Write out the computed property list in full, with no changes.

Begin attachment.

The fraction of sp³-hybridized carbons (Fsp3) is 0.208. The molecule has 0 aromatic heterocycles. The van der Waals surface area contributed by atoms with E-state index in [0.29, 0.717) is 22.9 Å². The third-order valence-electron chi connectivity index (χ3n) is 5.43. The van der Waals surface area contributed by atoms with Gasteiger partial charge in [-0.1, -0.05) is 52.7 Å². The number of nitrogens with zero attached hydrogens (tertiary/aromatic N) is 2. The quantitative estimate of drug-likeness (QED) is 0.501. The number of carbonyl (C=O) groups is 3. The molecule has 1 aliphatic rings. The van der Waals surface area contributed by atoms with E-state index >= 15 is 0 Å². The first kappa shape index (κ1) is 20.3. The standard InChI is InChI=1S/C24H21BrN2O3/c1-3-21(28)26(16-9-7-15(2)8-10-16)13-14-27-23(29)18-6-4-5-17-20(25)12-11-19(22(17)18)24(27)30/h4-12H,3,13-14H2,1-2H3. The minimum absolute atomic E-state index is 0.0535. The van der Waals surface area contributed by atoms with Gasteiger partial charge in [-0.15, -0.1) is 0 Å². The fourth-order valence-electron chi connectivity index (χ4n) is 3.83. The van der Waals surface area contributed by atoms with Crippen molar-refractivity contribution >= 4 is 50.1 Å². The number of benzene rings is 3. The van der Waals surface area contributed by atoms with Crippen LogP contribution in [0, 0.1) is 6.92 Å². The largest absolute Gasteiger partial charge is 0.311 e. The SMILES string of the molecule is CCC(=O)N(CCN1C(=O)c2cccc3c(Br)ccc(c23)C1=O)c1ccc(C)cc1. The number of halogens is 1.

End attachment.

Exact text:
The fraction of sp³-hybridized carbons (Fsp3) is 0.208. The molecule has 0 aromatic heterocycles. The van der Waals surface area contributed by atoms with E-state index in [0.29, 0.717) is 22.9 Å². The third-order valence-electron chi connectivity index (χ3n) is 5.43. The van der Waals surface area contributed by atoms with Gasteiger partial charge in [-0.1, -0.05) is 52.7 Å². The number of nitrogens with zero attached hydrogens (tertiary/aromatic N) is 2. The quantitative estimate of drug-likeness (QED) is 0.501. The number of carbonyl (C=O) groups is 3. The molecule has 1 aliphatic rings. The van der Waals surface area contributed by atoms with E-state index >= 15 is 0 Å². The first kappa shape index (κ1) is 20.3. The standard InChI is InChI=1S/C24H21BrN2O3/c1-3-21(28)26(16-9-7-15(2)8-10-16)13-14-27-23(29)18-6-4-5-17-20(25)12-11-19(22(17)18)24(27)30/h4-12H,3,13-14H2,1-2H3. The minimum absolute atomic E-state index is 0.0535. The van der Waals surface area contributed by atoms with Gasteiger partial charge in [-0.15, -0.1) is 0 Å². The fourth-order valence-electron chi connectivity index (χ4n) is 3.83. The van der Waals surface area contributed by atoms with Crippen molar-refractivity contribution >= 4 is 50.1 Å². The number of benzene rings is 3. The van der Waals surface area contributed by atoms with Crippen LogP contribution in [0, 0.1) is 6.92 Å². The largest absolute Gasteiger partial charge is 0.311 e. The SMILES string of the molecule is CCC(=O)N(CCN1C(=O)c2cccc3c(Br)ccc(c23)C1=O)c1ccc(C)cc1. The number of halogens is 1.